Northern Ireland economic growth remains 'sluggish' amid weaker domestic and export sales
Economic growth in Northern Ireland remained "sluggish" during the second quarter, a new report has suggested.
The latest quarterly economic survey from the NI Chamber and advisory firm BDO found that while most firms reported positives around jobs and investment, responses pointed to weaker domestic and export sales, with falling order books flagged up as a cause for concern by researchers.
The report is based on the responses of 224 companies across the manufacturing and services sectors, employing a total of 27,000 people here.
It stated that some of the economic gains made in the recent post-recovery period had been eroded since the 2016 Brexit vote. The survey also flagged up growing concerns over cash flow for companies, while fewer businesses said they were operating at full capacity.
Brian Murphy, managing partner at BDO, said: "Businesses continue to operate cautiously in their respective markets as we come to the end of the second quarter, although it should be noted there is still a reassuring confidence around growth prospects."
The survey pointed to the growing disparity between larger companies and Northern Ireland's smallest firms when it comes to Brexit preparations.
A total of 62% of businesses indicated they had initiated some steps to prepare for life outside the EU.
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The figure rose to 77% for just the manufacturers. Last week, an all-island survey of hundreds of small bushiness carried out by AIB, found that just 11% of micro firms were prepared for Brexit.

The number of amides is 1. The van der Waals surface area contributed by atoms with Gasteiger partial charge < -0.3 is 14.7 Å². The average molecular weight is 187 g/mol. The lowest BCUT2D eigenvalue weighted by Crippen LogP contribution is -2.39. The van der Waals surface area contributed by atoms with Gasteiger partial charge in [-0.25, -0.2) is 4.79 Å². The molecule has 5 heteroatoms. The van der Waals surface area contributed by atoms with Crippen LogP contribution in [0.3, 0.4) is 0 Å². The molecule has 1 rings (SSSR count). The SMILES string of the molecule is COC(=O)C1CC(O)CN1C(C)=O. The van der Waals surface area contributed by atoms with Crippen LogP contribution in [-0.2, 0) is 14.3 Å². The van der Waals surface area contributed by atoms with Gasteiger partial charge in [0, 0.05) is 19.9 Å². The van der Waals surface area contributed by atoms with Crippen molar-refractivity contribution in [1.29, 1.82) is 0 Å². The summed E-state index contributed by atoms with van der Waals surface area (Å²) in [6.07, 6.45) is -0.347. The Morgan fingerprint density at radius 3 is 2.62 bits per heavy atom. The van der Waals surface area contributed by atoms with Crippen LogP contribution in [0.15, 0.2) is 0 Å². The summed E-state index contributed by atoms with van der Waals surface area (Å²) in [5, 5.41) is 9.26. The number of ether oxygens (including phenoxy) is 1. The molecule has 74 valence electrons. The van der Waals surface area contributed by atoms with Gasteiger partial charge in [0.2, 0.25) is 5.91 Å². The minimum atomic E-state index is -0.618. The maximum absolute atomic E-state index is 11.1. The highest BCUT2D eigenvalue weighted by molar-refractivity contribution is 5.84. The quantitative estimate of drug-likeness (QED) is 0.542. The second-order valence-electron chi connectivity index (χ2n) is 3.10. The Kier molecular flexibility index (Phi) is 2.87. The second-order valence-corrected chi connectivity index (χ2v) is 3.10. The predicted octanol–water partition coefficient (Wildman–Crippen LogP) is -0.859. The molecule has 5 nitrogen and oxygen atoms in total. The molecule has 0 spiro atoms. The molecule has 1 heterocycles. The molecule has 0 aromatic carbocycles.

The issue of exchange rates was flagged up as the biggest pressure on business during the second quarter, with 42% of firms flagging it up - more than double the 19% who identified it as an issue before the EU referendum.
Ann McGregor, chief executive of NI Chamber, explained while most key indicators are positive, there remains cause for concern for future growth.
"Companies urgently need to see a pro-business approach from the new government," she said.
"Without a sensible and pragmatic plan to break the Brexit impasse and the urgent restoration of power-sharing at Stormont, these indicators could quickly become starkly negative economic realities and the business community will find itself in an even more challenging position next quarter.
"We have to find a way to stop the Northern Ireland economy losing any more ground."